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World War II served as a rallying call in Asheville and Western North Carolina, putting the citizens back to work. Asheville's two strongest economic sectors, tourism and medicine; its beautiful isolation; and advanced hospitals served the nation's needs during the Second World War. The United States secreted German and Japanese businessmen, federal agencies, and valuable art in these mountains, and recuperating soldiers found solace in the camps and inns. Meanwhile our citizens-black and white men, women, and children-offered themselves up for service. Images of America: Asheville and Western North Carolina in World War II tells their stories, from Pearl Harbor's bombing to the study of the long-term effects of radiation on the Japanese, from the far Pacific to stateside support groups and local sacrifices.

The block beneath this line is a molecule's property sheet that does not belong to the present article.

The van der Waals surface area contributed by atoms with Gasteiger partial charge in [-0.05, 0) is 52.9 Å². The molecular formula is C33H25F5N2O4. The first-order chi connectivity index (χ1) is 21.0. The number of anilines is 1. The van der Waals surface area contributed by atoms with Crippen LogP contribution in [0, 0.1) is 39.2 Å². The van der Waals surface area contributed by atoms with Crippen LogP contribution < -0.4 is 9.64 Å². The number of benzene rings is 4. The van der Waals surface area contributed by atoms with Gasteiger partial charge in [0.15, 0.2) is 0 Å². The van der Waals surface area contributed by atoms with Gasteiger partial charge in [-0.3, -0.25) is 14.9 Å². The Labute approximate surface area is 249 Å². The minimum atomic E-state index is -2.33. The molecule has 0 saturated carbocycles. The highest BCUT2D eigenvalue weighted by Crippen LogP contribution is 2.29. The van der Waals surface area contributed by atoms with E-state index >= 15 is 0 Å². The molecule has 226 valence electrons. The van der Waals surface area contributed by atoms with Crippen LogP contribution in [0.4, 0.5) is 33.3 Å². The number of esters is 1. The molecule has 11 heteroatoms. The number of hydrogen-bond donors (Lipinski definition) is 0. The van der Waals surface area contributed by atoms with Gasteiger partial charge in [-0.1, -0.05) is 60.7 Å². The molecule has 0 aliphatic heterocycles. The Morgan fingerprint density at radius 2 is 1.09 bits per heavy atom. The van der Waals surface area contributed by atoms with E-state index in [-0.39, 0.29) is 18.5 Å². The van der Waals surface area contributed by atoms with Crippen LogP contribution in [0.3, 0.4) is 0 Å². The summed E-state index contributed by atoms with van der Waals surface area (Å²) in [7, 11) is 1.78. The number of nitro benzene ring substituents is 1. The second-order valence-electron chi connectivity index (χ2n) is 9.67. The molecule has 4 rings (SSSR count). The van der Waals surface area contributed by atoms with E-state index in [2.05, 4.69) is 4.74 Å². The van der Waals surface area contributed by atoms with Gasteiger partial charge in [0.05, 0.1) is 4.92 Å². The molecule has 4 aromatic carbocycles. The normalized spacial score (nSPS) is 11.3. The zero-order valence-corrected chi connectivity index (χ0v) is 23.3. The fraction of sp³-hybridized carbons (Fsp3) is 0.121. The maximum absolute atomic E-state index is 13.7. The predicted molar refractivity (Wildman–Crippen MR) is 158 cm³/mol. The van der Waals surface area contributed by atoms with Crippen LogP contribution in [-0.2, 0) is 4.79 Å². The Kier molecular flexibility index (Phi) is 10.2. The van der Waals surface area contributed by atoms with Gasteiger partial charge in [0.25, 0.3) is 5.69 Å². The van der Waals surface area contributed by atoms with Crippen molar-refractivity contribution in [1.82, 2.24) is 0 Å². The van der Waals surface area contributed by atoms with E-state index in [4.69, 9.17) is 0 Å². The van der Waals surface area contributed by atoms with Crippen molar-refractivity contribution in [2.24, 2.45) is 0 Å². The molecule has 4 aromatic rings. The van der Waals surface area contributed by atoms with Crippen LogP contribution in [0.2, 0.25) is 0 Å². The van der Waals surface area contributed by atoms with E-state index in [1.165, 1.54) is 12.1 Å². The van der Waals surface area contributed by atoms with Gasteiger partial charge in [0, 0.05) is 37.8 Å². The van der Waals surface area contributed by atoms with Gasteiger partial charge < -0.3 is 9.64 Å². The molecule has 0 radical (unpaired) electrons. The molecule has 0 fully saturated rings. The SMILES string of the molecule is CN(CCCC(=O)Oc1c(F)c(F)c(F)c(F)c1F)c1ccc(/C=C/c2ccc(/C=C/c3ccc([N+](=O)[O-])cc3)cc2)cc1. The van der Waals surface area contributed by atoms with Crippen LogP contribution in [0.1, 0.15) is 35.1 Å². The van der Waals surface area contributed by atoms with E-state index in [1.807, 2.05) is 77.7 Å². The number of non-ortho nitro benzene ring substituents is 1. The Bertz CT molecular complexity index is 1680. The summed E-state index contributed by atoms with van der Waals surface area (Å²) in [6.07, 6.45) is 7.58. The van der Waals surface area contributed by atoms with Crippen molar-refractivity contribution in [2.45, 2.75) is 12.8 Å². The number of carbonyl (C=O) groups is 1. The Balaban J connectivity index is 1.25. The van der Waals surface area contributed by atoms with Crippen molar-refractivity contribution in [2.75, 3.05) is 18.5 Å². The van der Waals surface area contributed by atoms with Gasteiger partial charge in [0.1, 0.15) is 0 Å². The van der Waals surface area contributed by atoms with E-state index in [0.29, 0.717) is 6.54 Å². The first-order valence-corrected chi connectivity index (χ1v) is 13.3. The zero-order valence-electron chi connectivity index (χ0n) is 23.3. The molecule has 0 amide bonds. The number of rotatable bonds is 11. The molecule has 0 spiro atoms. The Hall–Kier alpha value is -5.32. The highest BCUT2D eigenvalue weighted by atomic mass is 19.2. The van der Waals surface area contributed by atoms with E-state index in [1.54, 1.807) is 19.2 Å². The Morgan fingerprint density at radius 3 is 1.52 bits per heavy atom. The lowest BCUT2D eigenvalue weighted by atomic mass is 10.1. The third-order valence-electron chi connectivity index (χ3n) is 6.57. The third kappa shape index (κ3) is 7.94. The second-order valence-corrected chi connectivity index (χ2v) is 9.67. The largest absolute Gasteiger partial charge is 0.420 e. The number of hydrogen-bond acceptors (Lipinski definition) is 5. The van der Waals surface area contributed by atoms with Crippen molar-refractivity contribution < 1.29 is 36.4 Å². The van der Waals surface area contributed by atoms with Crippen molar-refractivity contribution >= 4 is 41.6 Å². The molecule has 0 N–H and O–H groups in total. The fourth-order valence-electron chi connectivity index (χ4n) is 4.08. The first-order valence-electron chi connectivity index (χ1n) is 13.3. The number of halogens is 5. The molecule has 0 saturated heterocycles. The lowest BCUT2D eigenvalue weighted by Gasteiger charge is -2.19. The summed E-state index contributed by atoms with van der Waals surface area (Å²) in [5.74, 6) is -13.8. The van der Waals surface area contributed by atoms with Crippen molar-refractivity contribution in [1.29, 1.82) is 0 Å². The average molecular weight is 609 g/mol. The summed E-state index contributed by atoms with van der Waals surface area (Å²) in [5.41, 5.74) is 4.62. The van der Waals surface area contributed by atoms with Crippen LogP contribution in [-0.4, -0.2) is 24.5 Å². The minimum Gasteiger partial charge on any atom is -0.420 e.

About the Author
Reid Chapman is a lecturer in education at the University of North Carolina at Asheville, and Deborah Miles is the executive director of the Center for Diversity Education. 0This book, a companion to an exhibit created by the Center for Diversity Education on World War II in Western North Carolina, draws from nearly 200 interviews and well over 700 photographs and documents.